Robert "RJ" Haddy is a special effects artist and teacher at Capital High School who was on the TV show "Face Off" and made it to the final three. "Face Off" is a reality competition for prosthetic makeup artists on the Syfy channel.
Haddy started in theater as a puppeteer, making his own puppets while he was in elementary school. He has studied filmmaking at Santa Monica College and special effects and make-up artistry at the Joe Blasco Make-Up Artist Training Center Hollywood.
He also worked at Alterian Studios in Los Angeles as a shop assistant, doing whatever needed to be done. Alterian is owned by special effects artist Tony Gardner and is a shop that makes masks, monsters, miniatures and animatronics.
"I was lucky enough to work for someone I had looked up to," Haddy said.
Haddy earned his spot on "Face Off" by winning a challenge at Comic Con in San Diego. He was one of 14 contestants on the show, and he said he keeps in touch with the others now that the show is over.
He participated in 10 challenges. His favorite was where he had to create a character that would fit in a Tim Burton movie. His bellhop creation was named one of the top three in the challenge.
"I have always loved Tim Burton's work. [The challenge] was like second nature to me," said Haddy, who added that his least favorite challenge was the one where they had to do a full body paint job.
Haddy's favorite artist is Ve Neill, who was one of the judges on the show. She has worked as a makeup artist on movies such as the first three "Pirates of the Caribbean" movies and "The Hunger Games." She also brought characters to life in a lot of Tim Burton's films, including "Beetlejuice" and "Ed Wood," which she won Academy Awards for.
"Her work is flawless," Haddy said. "Plus she is just really professional."
Besides her, the judges on "Face Off" were television and film makeup artist Glenn Hetrick and creature designer and director Patrick Tatopoulos. "Facing the judges every week was a emotional rollercoaster," Haddy said. "Glenn was a bit intimidating."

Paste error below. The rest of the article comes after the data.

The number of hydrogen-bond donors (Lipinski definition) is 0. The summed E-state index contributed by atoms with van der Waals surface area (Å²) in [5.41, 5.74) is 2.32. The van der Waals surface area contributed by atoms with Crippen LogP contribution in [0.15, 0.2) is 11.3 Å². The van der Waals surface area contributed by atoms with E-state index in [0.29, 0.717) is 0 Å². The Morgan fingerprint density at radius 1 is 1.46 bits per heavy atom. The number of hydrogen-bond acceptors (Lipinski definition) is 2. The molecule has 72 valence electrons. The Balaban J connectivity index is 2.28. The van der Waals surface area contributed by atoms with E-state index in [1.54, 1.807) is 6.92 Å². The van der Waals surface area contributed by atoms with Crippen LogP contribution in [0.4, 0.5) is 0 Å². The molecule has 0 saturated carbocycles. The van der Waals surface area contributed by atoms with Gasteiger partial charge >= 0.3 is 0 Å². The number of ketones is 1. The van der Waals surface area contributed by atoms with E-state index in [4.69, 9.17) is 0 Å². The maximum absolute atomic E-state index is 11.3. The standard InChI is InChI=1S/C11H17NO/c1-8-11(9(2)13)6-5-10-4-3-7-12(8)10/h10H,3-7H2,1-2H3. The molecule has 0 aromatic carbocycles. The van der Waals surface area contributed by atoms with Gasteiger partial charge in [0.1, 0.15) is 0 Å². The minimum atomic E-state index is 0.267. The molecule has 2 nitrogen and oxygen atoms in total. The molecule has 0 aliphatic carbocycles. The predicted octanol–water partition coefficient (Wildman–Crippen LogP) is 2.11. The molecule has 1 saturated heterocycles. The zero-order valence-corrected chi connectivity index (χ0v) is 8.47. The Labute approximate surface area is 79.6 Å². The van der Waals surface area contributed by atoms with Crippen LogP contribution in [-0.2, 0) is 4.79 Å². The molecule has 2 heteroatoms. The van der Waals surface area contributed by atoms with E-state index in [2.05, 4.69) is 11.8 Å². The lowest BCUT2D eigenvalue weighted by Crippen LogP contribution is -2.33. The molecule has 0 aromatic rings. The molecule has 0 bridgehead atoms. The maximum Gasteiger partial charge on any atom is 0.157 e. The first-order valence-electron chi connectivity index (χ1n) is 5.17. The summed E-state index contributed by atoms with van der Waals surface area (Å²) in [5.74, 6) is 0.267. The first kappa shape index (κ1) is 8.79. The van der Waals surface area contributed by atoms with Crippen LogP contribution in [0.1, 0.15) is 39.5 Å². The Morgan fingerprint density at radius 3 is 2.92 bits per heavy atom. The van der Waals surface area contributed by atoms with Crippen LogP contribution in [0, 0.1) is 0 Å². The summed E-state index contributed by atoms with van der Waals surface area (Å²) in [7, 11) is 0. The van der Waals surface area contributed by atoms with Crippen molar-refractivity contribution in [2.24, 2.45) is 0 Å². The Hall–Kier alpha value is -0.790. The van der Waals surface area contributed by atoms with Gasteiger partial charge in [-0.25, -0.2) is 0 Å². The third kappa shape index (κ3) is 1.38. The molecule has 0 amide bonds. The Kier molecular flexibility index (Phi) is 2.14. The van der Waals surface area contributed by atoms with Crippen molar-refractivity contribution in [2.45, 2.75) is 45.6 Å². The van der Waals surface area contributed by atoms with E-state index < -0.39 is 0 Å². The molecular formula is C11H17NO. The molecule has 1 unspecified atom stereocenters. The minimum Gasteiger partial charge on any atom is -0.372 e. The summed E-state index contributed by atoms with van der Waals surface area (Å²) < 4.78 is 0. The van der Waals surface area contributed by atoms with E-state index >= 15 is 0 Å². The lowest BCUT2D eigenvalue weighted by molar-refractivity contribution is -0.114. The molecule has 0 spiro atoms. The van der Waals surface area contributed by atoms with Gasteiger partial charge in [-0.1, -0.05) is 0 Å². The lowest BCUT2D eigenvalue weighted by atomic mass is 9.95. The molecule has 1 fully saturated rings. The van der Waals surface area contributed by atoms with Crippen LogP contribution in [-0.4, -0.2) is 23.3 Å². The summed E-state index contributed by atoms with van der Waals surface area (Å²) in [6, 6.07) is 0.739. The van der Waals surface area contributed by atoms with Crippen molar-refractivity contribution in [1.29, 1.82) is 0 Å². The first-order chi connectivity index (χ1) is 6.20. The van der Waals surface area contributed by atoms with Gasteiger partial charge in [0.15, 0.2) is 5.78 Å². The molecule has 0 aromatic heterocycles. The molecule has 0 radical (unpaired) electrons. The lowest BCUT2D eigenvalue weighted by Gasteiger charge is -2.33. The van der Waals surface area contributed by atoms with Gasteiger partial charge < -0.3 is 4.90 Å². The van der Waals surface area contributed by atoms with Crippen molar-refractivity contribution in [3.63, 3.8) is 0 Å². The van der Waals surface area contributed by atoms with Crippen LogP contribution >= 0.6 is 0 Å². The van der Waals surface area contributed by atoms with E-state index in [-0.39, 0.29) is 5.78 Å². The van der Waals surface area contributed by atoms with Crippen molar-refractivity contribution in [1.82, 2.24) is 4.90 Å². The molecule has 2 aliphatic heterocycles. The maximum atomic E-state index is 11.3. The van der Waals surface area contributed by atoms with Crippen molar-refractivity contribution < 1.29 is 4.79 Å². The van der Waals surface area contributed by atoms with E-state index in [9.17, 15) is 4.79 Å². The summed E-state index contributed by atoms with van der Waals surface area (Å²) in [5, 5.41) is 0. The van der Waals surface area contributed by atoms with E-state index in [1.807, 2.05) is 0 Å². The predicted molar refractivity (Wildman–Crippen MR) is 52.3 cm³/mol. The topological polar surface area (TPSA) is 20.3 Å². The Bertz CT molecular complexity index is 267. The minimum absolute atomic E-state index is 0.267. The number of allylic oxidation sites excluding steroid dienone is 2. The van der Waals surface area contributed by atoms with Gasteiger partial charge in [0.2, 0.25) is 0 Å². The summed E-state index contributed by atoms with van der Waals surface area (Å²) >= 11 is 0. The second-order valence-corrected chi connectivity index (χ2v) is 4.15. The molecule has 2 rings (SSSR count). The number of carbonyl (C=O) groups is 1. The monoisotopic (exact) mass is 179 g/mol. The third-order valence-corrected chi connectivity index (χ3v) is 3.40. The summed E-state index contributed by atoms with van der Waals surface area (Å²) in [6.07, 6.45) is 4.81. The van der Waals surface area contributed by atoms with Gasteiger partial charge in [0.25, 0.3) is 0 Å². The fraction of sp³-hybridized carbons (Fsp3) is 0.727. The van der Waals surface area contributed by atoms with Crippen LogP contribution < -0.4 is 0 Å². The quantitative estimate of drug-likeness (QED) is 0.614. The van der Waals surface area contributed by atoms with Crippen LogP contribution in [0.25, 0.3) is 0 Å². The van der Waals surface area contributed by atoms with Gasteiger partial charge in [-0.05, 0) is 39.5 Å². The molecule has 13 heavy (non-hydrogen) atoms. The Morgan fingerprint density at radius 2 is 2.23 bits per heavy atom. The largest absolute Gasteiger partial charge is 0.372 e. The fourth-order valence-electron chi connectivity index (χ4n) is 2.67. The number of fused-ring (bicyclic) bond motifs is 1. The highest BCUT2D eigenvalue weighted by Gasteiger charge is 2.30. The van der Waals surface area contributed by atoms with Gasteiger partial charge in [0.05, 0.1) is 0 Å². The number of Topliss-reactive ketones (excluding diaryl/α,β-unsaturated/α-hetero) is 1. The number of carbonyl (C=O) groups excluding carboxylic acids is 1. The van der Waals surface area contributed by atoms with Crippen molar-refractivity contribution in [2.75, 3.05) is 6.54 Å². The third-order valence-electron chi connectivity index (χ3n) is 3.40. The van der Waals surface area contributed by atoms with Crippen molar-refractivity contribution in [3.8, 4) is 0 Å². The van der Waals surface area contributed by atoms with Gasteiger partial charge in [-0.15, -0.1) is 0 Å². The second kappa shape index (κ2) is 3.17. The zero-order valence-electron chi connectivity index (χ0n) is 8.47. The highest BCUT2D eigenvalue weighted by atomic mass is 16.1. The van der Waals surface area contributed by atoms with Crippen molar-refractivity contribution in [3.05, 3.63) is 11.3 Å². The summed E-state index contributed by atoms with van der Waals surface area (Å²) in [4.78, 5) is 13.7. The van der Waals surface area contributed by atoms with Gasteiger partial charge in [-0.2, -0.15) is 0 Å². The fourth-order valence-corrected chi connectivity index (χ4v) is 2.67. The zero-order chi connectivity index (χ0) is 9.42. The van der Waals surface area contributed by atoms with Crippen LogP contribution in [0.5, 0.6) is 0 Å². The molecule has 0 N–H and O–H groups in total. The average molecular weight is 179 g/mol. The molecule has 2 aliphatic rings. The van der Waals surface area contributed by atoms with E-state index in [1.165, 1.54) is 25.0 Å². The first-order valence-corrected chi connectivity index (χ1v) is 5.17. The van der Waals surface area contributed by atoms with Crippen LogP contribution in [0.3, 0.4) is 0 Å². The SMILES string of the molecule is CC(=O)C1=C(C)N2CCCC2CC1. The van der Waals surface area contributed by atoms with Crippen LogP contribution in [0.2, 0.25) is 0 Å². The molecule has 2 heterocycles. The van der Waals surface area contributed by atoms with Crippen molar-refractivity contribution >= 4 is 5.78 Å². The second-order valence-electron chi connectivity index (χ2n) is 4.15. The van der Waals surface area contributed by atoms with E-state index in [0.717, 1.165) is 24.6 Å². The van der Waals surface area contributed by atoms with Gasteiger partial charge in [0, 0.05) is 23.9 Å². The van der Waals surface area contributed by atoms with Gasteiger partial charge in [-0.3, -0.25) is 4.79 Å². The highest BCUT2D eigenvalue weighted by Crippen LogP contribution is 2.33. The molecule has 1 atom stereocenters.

The show had already been taped, so Haddy had to keep it a secret about how far he'd gotten. He said it mostly wasn't too hard.
"It was harder to keep it secret the last few episodes," he said. "If I had told, it would have ruined the experience."
The show's last challenge was to create three characters who would dance in a performance; the makeup had to withstand the rigors of the choreography. Though Haddy had a bit of trouble figuring out what he wanted to do, he was prepared because he has worked with the Capital High School Dance Company for several years.
For that challenge, Haddy chose fantasy makeup. He said he would rather do fantasy or sci-fi makeup than horror. He enjoys having the ability to make someone completely unrecognizable.
"Gore makeup has never appealed to me because it doesn't take much skill to dump blood all over something," he said. "I like to creating characters and monsters."
To learn different makeup techniques, he said you need to take art and anatomy classes. In art classes, you learn basics like painting, color theory and sculpture, and in anatomy classes, you learn about facial structure and bones (key to learning proportions and placements) as well as movement and muscular structure.
Haddy, who has nine years teaching experience, said the "Face Off" set wasn't really that different from his classroom. Both are fast-paced, high-stress environments, and with both, you have to get up early and work all day. He said he likes bringing an art form into the classroom that not a lot of people give credit to. Talking to him, you really get the sense that he loves what he does and that he is happy he gets to pass his knowledge on.